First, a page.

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A breakdown of what each Rams player was doing when Marshawn Lynch dragged them to the end zone

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Marshawn and the Raiders took the Rams for a brisk walk.

NFL: Los Angeles Rams at Oakland Raiders Kyle Terada-USA TODAY Sports

There’s Marshawn Lynch Beast Mode, and then there’s this collective Raiders Beast Mode touchdown.

The Rams almost stopped Marshawn at the three-yard line early in the first quarter. But that’s when his offensive line joined in and gave the veteran running back a colossal shove to the end zone. Every Rams player joined the pile, but Lynch stuck his arms just enough to get the touchdown. It’s art.

OK, Lynch and the Raiders didn’t technically run through all the Rams defensive players. They ran through 10 of them. Here’s what every Rams defender was doing on this domineering play:

Aaron Donald

Aaron Donald was ready, but you already knew that. At the seven-yard line, he pounced on the chance to stop Lynch, and he would’ve been successful were it not for two factors: Lynch found the slightest way to avoid him by cutting near Amari Cooper, and Donald collided with the smaller Josh Johnson. Bumping into Johnson stopped Donald, but it gave enough time for everyone to rush to the three-yard line and essentially kickstarted this good football play.

Lamarcus Joyner and Marqui Christian

Lamarcus Joyner and Marqui Christian were, for a brief second, what separated the Raiders from a touchdown. If it wasn’t for them, the initial Lynch run would have been a breeze into the end zone.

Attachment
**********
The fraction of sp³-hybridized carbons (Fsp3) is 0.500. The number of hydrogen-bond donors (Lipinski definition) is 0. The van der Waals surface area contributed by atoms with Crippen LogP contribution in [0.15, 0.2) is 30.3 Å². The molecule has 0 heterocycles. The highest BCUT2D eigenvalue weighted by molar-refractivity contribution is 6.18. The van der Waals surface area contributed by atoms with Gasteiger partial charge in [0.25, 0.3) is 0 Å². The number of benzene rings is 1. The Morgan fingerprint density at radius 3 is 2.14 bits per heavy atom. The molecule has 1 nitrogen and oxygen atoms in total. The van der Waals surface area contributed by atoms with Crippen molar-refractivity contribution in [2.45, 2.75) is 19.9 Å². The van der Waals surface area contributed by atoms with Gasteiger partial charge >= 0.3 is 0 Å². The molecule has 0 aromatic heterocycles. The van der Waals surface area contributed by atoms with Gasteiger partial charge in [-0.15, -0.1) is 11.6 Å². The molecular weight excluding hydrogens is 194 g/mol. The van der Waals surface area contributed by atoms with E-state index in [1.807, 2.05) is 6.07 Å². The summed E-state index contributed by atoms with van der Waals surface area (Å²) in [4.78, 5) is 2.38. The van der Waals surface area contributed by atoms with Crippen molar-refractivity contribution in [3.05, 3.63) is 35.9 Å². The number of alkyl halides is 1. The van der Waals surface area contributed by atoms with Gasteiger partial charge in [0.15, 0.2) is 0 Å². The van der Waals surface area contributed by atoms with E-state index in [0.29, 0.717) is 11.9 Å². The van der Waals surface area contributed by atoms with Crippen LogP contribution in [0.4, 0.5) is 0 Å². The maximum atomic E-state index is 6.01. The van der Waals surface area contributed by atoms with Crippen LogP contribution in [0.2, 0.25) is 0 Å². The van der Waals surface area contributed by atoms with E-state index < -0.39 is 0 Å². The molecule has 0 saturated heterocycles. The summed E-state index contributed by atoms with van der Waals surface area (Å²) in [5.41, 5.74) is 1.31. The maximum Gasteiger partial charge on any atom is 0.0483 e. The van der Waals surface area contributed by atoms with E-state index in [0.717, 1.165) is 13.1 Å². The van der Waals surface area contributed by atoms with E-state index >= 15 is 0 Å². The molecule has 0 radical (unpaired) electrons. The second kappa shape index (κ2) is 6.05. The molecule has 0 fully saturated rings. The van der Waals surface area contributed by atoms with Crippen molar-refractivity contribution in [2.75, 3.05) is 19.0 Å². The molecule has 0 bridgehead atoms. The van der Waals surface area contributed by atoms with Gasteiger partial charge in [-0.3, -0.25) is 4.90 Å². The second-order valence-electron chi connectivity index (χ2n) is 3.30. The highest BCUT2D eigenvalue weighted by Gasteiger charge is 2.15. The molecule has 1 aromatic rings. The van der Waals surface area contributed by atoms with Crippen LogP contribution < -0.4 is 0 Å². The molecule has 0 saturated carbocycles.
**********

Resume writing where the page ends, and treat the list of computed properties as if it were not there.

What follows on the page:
Nickell Robey-Coleman and Marcus Peters

Robey-Coleman, No. 23, was ready to stop Marshawn. In fact, he was one of the first players ready to stop the running back from reaching the end zone. The only problem is that he was overmatched by his bigger teammates. So while he initially tried to help, he found his way out of the action fast. By the end of the play, he could only look at everyone in the end zone.

Peters started the play covering Jordy Nelson, so he was too far to make an immediate impact. The most he could do was watch.

Aqib Talib

This wasn’t Talib’s best showing, but then again he wasn’t playing defensive line. You can see that he was prepared to cover up top as he stayed in or near the end zone, albeit he may have had an opportunity to help more. He was there with the initial tackler, Josh Johnson. But instead he let his teammates handle the dirty work. Eventually, he joined in when it was too late, attempting a last-second strip of the football to no avail.

Ndamukong Suh and John Franklin-Myers

There wasn’t much Los Angeles’ powerhouse linemen could do from where they started this play. They were farther away than most others, but they did make the effort and rushed to help.

Cory Littleton

Littleton was ready to risk it all to make up for being one of the last Rams players to stop Lynch. He dove on top of the pile, thinking he would be able to grab Lynch. Instead his momentum probably helped push the Raiders and got them six points. It’s the effort that counts.

Josh Johnson III

You have to applaud Johnson for his efforts. He was one of the first to get a hold of Lynch as soon as he approached the line. But instead of grabbing onto Lynch’s ankle, he crashed into Aaron Donald, lost his footing, and inadvertently did his best impression of Jeff Van Gundy during that fight between Alonzo Mourning and Larry Johnson. You know the one:

The resemblance is uncanny.

The Raiders line

The real MVPs of this play have to be Gabe Jackson and Rodney Hudson of the Raiders. They were the first to see six Rams defenders outnumbering Lynch. As soon as Jackson saw the scoring opportunity, he shoved Hudson in that direction. He’s the unsung hero of this play.